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04 June 2019 | Story Valentino Ndaba | Photo Charl Devenish
Prof Cathryn Tonne
Air pollution not only costs lives, it costs money too. Pictured is Prof Cathryn Tonne presenting a guest lecture on air pollution at the Bloemfontein Campus.

Health effects associated with ambient air pollution (AAP) have been well documented. Subsequently, the relationship between pollution and financial outcomes have also become a focus for case studies globally. An Environmental Research journal article revealed that “low and middle-income countries are disproportionately affected by the global burden of adverse health effects caused by AAP”. 

A high price to pay

In 2012, high concentrations of air pollution caused 7.4% of all deaths, costing South Africa up to 6% of its Gross Domestic Product. According to the recent International Growth Centre study conducted by senior University of Cape Town researchers, this is a direct consequence of the country’s heavy dependence of fossil fuels, a source of health-damaging air pollution and greenhouse pollutants.

Stunted human and economic growth

These South African statistics are attested to by Prof Cathryn Tonne who recently presented a guest lecture on air pollution which was hosted by the University of the Free State (UFS) Business School.

“Air pollution can affect economic development through several pathways, and health is an important one. Air pollution is linked to shorter life expectancy, chronic disease, asthma exacerbation and many other health outcomes that result in absenteeism from work and school. These have large direct costs to the health system.” 

Prof Tonne says that air pollution exposure in children is linked to reduced cognitive development, with important impacts on human capital. As a result, children are not reaching their full potential in terms of neurodevelopment, which has an effect on their income prospects and the economy as a whole. 

Resolving a looming disaster

Technology may be employed to radically clean the air. Cities need to lead in the reduction of air pollution by promoting renewable energy, using active transport such as walking or cycling, and investing in infrastructure to make this safe and attractive. 

With researchers playing a major role in strengthening the case for aggressive air pollution control, the government needs to implement policies in order to control sources of air pollution. This global health and economic issue also requires individuals and communities to play their part to improve air quality.

News Archive

Projects of the South Campus inspire excellence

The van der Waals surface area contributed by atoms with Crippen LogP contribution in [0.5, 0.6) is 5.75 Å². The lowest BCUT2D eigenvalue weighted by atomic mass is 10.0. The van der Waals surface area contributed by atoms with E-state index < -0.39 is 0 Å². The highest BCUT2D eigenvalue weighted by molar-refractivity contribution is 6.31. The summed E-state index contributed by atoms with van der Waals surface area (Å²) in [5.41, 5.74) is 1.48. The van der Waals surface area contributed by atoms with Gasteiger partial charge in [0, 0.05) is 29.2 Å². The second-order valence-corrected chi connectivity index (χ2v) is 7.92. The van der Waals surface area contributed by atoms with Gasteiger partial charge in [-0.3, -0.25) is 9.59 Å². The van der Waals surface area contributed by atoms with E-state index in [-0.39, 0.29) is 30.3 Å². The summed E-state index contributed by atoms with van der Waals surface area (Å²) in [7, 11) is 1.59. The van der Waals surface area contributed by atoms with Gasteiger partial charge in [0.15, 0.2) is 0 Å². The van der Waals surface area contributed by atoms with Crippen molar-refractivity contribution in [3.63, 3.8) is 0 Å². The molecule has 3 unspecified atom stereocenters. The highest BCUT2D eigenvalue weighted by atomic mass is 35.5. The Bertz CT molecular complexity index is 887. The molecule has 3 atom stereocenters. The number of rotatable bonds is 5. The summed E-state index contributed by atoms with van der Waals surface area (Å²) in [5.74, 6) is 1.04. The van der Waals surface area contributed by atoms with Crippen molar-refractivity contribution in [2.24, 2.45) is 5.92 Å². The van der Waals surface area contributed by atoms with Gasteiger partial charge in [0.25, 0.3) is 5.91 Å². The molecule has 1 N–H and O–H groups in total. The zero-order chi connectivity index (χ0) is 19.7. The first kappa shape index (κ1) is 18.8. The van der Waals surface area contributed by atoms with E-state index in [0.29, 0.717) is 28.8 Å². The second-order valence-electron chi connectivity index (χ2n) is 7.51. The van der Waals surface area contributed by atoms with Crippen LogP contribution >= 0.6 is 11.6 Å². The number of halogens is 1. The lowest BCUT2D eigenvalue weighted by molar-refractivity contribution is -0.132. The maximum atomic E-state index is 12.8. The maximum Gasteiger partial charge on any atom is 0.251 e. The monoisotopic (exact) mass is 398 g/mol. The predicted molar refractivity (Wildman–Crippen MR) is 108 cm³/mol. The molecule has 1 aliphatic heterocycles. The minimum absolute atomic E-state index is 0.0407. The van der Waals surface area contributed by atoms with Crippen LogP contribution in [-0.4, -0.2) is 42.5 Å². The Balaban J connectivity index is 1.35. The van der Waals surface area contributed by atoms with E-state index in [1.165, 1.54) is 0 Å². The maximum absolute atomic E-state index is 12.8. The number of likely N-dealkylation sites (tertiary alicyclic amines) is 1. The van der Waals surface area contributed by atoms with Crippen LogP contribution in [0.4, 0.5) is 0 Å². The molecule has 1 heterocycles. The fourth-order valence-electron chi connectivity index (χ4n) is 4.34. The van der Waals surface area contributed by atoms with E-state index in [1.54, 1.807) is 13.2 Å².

2014-12-18

The University of the Free State’s (UFS’s) South Campus in Bloemfontein runs several projects to make a difference in the lives of learners and educators in the central region. These projects are based on the very essence of the UFS – to ‘inspire excellence, change lives’.

Three projects which have been very successful since the outset are the UFS Schools Partnership Project, the Family Math and Family Science Project and the Internet Broadcast Project.

The Schools Partnership Project attempts to empower teachers by improving their teaching skills in critical Gr 10 – Gr 12 subjects (Physical Science, Mathematics and Accounting).

Poorly performing schools are invited to join in the programme. A mentor, providing guidance to teachers in the planning of lessons, transferring knowledge and creating a healthy learning environment in the classroom, is assigned to each subject teacher. Management and leadership skills are also improved.

Hercules Dreyer, Programme Manager, says the success of the programme can be seen in the lessons, the results and the progress which have been made.

“In 2013, the pass rate of participating schools has grown from 71.5% to 85%. We had an increase in donors and the project went from 22 schools with 12 mentors in 2013 to 72 schools and 34 mentors in 2015.”

The UFS Family Math and Family Science Project, which is already in its sixth year of existence, are extremely popular. This intervention programme focus on bringing about a better understanding of Mathematics and Science in learners, teachers and parents.

Dr Cobus van Breda, Programme Director of the Family Math and Family Science Project, says that judging by the feedback from teachers, it is evident that the programme is growing from strength to strength and that it is making a real difference in Mathematics and Science education in the early school years.

The UFS’s Internet Broadcast Project (IBP) has thus far received four awards for their successes. In this project, lessons in Mathematics, Accounting and Physical Science are broadcasted from the UFS’s South Campus through internet presentations to schools in rural areas.

“To date, the IBP catalogue contains over 2 000 video lessons and in 2013 alone, the 68 schools accessed and used these videos 69 305 times. The project has the potential to reach more than 40 000 learners and 1 765 teachers every week,” says Sarietjie Musgrave, Project Manager.

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